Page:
VBA Doc Tests: Advanced Features

Let's take our doc tests to the next level. I'll show you how to use my custom DocTests function to test classes, private functions, and error conditions.

VBA Doc Tests: Advanced Features

In my previous post, I introduced my DocTests function.  I reviewed the basic functionality, but alluded to some other advanced features.  Let's talk about those features now.

Testing Class Properties/Functions

When I initially built the DocTests feature, I used the Access Application's Eval function to evaluate the expressions inside my doc test comments.  That's nice, but it only works to evaluate simple expressions that result in a string/number/date.

This limitation meant I could not test properties and methods of class modules. That's because we first need to create an instance of the class before we can access any of its properties or methods (unless we set the class's PreDeclaredID attribute to True, but that's not something we should be doing for most classes).

To get around this limitation, I do some VBA Extensibility magic to create a temporary code module, run the tests, and then destroy the code module.  This is the sort of thing that can cause corruption in your .mdb or .accdb, so it's important that you've backed up your database before using this feature.  It's even better if you've got your database in version control.

Using this method would have worked for all of my basic doc tests as a full replacement for using the Eval() function.  Due to its danger, though, I decided I wanted to use Eval() whenever possible, and only use this method when it was absolutely necessary.

I accomplished this by introducing a separate syntax for these kinds of doc tests.  Instead of the three greater-than signs (>>>) that I use to indicate a basic doc test executed via Eval(), this method requires four greater-than signs (>>>>).  

Here's an example of when/how I might use this.  Save the following code in a class module named oString and then run DocTests to see it in action.  Note that space-colon-space characters ( : ) are used as line separators.

Private mValue As String

Public Property Get Value() As String
    Value = mValue
End Property
Public Property Let Value(NewValue As String)
    mValue = NewValue
End Property

'>>>> Dim Txt As New oString : Txt = "FooBar" : Txt.StartsWith("Foo")
' True
'>>>> Dim Txt As New oString : Txt = "FooBar" : Txt.StartsWith("Bar")
' False
Public Function StartsWith(Text As String) As Boolean
    StartsWith = (Left(Me.Value, Len(Text)) = Text)
End Function

Testing Errors Raised

As I've written about in the past, not all errors should be handled inside the procedures where they occur.  In many cases, it's better for those errors to "bubble up" to the calling routine.  To test this behavior, I needed a syntax to check for errors.  Here's what I came up with:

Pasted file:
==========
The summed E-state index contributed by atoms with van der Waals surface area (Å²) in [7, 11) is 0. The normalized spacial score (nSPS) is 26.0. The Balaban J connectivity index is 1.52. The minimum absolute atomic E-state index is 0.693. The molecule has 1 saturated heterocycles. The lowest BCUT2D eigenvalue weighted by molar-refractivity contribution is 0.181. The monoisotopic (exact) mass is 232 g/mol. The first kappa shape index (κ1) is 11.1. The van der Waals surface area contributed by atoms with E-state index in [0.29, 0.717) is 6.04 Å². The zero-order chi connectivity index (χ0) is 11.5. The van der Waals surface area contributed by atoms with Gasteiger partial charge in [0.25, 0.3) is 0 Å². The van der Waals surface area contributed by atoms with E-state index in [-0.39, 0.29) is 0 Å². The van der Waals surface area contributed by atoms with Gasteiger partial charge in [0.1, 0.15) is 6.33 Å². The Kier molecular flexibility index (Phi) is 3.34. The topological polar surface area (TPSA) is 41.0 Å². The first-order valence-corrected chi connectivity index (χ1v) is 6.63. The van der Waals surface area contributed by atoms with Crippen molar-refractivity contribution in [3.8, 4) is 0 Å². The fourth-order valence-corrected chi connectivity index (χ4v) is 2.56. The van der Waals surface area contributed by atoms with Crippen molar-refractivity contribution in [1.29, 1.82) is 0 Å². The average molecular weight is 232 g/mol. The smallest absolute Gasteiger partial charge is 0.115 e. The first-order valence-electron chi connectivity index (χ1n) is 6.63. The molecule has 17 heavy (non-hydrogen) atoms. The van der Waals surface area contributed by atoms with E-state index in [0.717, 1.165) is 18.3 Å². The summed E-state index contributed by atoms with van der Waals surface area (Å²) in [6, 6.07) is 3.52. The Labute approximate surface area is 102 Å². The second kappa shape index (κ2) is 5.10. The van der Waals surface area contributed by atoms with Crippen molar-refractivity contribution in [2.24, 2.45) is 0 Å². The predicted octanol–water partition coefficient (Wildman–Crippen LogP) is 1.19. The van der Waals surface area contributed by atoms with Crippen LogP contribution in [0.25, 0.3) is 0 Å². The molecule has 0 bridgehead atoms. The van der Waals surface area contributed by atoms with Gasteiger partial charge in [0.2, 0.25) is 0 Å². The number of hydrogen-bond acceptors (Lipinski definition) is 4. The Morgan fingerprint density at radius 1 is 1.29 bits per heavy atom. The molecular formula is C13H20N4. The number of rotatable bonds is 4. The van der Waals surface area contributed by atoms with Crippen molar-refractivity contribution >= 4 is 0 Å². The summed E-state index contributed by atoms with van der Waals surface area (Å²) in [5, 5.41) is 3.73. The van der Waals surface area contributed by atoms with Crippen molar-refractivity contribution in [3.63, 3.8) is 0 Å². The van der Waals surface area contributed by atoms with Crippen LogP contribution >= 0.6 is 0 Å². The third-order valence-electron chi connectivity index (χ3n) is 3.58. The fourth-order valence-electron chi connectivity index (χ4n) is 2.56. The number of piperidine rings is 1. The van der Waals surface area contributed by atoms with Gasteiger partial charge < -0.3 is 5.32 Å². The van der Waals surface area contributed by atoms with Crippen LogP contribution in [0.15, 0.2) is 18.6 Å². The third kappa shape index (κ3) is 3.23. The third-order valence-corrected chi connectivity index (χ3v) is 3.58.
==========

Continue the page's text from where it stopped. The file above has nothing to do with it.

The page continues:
'--== Module1 ==--
'>>>> 1/0
' 1
'>>>> 2/0
' #ERROR# 
'>>>> 3/0
' #ERROR# 11

'--== Immediate Window ==--
Module1: 1/0 evaluates to: #ERROR# 11 Expected: 1
Tests passed:  2  of  3 

Division by zero

To check for an expected error, enter ' #ERROR# on the line following the tested expression.  To check for a specific error number, add the number just after the #ERROR# string, ' #ERROR 11.

Note also that this feature requires what I refer to as complex evaluation.  Basically, it means that we can't just use the Access.Eval() function.  Instead, we have to create and destroy a temporary code module.  And that means we need to use four greater-than signs (>>>>) to trigger the complex evaluation.

Testing Private Functions

Another advanced scenario that the DocTests function supports is testing private functions.  This requires an asterisk before the function name (*).   Like the complex evaluation scenarios above, this method makes temporary changes to the code modules.  Once again, I highly recommend backups and version control if you will be using this feature.

'--== Module1 ==--
'>>> *NextDay(#2/28/2020#)
'>>> *NextDay(#2/28/2100#)
Private Function NextDay(AsOf As Date) As Date
    NextDay = AsOf + 1
End Function

'--== Immediate window ==--

Module1: Module1.NextDay(#2/28/2100#) evaluates to: 3/1/2100  Expected: 2/29/2100
Tests passed:  1  of  2 

Running a Subset of DocTests

The doc tests should run quickly, even across a large project.  However, sometimes we're only interested in the doc tests for a single module.  That's often the case when we are adding and testing a new routine.  To support this use case, I added an optional parameter to the DocTests function.  That parameter is the module name pattern.  By default, it is the asterisk (*), meaning it will match every module name (I use VBA's Like operator to perform the comparison).

'--== Immediate Window ==--
Tests passed:  249  of  249 
DocTests "Module1"
Tests passed: 3 of 3

Image by fernando zhiminaicela from Pixabay

All original code samples by Mike Wolfe are licensed under CC BY 4.0